37 Brazil __ : NUT

The Brazil nut tree is native to South America, however, the largest exporter of Brazil nuts isn’t Brazil but is in fact Bolivia. And, the Brazil nut isn’t actually a nut in the strict sense of the word and instead is a seed (as opposed to a hard-shelled fruit).

38 Cookies-and-cream ingredient : OREO

Apparently, Oreo Ice Cream flavors were introduced relatively recently, in 2010.

46 Honor society starter : PHI …
(4D Honor society ender : … KAPPA)
Phi Beta Kappa was the first collegiate Greek fraternity in the US, founded in 1776 at the College of William and Mary. The organization served as a model for future collegiate fraternities and sororities, although in the 19th century Phi Beta Kappa distanced itself from the fraternal focus and transformed into the honor society that it is today, recognizing academic excellence. The initials Phi Beta Kappa stand for “philosophia biou kybernētēs”, which translates into “philosophy is the guide of life”. The symbol of the Phi Beta Kappa Society is a golden key.

47 Subject of the Book of Proverbs : WISDOM

The Book of Proverbs is in the Hebrew Bible and the Christian Old Testament. The original Hebrew title for the book translates as “Proverbs of Solomon”.

58 Classic mother-and-son statue : PIETA

The Pietà is a representation of the Virgin Mary holding in her arms the dead body of her son Jesus. The most famous Pietà is undoubtedly the sculpted rendition by Michelangelo that is located in St. Peter’s Basilica in Vatican City. That particular sculpture is thought to be the only work that Michelangelo signed. In some depictions of the Pietà, Mary and her son are surrounded by other figures from the New Testament. Such depictions are known as Lamentations.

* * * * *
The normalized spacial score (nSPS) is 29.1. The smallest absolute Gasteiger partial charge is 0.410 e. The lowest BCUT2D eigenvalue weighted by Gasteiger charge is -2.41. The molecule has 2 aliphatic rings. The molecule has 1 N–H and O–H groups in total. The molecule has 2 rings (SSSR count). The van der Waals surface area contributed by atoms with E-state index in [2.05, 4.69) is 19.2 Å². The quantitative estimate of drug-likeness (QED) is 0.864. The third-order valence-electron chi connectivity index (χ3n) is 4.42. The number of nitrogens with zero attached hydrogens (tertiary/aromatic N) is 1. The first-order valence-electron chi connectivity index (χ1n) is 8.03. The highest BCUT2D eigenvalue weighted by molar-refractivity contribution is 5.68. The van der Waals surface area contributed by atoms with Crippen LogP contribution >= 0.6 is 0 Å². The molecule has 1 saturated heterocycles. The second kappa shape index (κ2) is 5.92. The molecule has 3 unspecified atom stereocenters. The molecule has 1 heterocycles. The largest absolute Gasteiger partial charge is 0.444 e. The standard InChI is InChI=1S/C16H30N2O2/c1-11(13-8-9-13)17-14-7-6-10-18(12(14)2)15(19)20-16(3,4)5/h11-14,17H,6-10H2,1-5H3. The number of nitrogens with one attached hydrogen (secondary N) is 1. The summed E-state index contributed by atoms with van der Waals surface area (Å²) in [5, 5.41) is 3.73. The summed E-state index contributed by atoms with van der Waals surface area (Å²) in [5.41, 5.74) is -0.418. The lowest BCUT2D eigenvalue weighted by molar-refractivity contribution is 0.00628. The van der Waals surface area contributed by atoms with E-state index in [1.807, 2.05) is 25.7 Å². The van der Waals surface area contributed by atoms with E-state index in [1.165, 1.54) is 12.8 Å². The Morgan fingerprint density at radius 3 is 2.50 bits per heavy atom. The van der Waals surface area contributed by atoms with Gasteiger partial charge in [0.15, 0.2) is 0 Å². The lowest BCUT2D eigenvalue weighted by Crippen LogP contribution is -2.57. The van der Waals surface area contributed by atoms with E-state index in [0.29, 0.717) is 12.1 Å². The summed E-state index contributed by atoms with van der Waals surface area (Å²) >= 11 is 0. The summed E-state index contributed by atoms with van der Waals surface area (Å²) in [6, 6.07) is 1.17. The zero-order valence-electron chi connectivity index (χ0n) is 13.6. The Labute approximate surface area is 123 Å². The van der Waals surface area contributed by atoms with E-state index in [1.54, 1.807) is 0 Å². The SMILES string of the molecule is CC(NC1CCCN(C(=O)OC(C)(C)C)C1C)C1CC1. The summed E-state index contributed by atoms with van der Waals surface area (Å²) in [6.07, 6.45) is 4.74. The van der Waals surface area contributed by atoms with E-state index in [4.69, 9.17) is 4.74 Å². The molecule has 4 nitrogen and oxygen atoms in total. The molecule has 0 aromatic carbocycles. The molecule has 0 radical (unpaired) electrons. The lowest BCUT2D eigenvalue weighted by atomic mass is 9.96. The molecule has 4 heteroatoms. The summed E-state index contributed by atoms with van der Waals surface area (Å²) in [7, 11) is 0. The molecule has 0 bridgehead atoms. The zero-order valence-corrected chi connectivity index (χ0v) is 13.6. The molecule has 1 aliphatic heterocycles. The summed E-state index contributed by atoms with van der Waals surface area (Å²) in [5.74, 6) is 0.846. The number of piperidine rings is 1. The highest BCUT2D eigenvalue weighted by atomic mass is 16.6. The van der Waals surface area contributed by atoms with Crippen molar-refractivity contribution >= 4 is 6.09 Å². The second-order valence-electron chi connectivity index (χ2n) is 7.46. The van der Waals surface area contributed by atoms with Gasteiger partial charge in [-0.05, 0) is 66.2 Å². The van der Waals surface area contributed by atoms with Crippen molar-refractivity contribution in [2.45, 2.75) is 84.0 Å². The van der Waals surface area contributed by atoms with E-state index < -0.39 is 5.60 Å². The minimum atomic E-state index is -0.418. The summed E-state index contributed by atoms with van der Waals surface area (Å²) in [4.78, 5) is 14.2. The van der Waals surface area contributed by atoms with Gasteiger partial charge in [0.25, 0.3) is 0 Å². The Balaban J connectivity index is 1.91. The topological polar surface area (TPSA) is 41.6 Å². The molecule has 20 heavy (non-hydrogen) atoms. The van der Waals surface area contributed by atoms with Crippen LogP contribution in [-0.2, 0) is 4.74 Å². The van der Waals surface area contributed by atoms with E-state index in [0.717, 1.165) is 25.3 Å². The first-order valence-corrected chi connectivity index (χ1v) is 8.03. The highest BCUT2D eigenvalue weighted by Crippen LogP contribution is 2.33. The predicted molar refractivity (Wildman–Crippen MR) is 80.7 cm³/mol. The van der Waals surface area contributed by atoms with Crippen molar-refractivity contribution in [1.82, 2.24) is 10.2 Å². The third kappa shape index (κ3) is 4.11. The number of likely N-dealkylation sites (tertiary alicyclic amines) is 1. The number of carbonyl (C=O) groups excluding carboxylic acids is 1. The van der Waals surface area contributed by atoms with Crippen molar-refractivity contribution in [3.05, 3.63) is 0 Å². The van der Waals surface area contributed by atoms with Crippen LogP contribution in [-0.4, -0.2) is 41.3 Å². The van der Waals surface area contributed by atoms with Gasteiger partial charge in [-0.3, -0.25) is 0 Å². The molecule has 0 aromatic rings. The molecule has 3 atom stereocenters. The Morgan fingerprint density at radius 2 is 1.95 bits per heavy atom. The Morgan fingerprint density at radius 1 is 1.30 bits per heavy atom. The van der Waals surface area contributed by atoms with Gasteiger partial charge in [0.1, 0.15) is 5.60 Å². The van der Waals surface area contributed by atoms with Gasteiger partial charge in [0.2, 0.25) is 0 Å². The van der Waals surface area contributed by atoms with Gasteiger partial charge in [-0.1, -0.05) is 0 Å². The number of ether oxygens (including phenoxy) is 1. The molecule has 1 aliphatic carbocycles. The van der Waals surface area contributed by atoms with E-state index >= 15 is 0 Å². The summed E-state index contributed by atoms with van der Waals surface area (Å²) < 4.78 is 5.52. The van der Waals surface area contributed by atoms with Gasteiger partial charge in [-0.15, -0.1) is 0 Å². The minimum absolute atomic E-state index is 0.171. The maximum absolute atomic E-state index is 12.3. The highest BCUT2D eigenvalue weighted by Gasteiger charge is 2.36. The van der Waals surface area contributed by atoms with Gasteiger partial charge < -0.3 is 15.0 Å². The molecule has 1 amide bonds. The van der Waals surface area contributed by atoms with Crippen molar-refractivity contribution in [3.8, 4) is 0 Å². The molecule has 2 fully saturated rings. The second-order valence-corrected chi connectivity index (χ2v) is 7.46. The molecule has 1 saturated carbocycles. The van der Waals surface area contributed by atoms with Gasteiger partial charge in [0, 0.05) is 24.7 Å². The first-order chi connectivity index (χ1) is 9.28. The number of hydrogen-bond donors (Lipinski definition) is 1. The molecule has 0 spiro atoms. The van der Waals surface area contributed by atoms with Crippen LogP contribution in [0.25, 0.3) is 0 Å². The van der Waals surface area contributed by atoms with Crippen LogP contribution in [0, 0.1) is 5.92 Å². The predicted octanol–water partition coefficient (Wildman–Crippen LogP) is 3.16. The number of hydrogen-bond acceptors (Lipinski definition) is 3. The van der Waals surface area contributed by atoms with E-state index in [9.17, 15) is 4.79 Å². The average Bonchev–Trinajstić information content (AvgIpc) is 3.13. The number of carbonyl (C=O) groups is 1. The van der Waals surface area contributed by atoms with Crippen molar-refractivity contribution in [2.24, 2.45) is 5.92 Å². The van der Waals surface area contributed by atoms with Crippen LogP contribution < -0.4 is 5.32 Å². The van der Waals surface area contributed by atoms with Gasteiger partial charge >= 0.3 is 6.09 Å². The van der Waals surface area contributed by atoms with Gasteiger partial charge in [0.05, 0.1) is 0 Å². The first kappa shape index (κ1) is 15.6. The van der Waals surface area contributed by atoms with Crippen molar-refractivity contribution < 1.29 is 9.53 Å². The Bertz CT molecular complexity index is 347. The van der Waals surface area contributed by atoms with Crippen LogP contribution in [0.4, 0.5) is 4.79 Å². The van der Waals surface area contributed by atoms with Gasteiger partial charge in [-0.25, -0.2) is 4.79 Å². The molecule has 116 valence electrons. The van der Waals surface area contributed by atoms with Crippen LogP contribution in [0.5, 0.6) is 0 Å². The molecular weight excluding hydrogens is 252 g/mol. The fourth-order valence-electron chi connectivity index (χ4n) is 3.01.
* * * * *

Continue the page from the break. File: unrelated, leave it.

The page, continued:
60 Pub projectile : DART

Darts is a game that’s often played in English and Irish pubs, even over here in America. The scoring in a traditional game of darts is difficult to describe in a sentence or two, but the game of darts called “Round the Clock” is simply hitting the numbers 1 through 20 on the dartboard in sequence.

65 Cline of country : PATSY

Patsy Cline was a country music singer who managed to cross over into the world of pop music where she enjoyed great success. Cline is one of a long list of musical legends who died in plane crashes. Cline was 30 years old when she was killed in 1963 in a Piper Comanche plane piloted by her manager, Randy Hughes. Hughes and Cline decided to make that last flight despite warnings of inclement weather, and it was a severe storm that brought down the plane in a forest outside Camden, Tennessee.

Down

2 Hawaiian singing legend : DON HO

Singer and entertainer Don Ho apparently had a pretty liberal arrangement with his wife. When Ho was touring with his two backing singers, Patti Swallie and Elizabeth Guevara, all three of them shared a room together. He had two children with each of his roommates, giving a total of ten kids, including the six he had with his wife. The arrangement was quite open, it seems, with all ten kids visiting each other regularly.

3 Alan of “Argo” : ARKIN

Actor Alan Arkin won his only Oscar (Best Supporting Actor) for his role in “Little Miss Sunshine” from 2006 (a movie that I just did not understand!). More recently, Arkin appeared alongside Michael Douglas in the TV show “The Kominsky Method”. Arkin plays the character Norman Newlander. Arkin chose the name “Newlander” in honor of his wife Suzanne Newlander.

“Argo” is a 2012 movie that is based on the true story of the rescue of six diplomats hiding out during the 1979 Iran hostage crisis. The film was directed by and stars Ben Affleck and is produced by Grant Heslov and George Clooney, the same pair who produced the excellent “Good Night, and Good Luck”. I highly recommend “Argo”, although I found the scenes of religious fervor to be very frightening …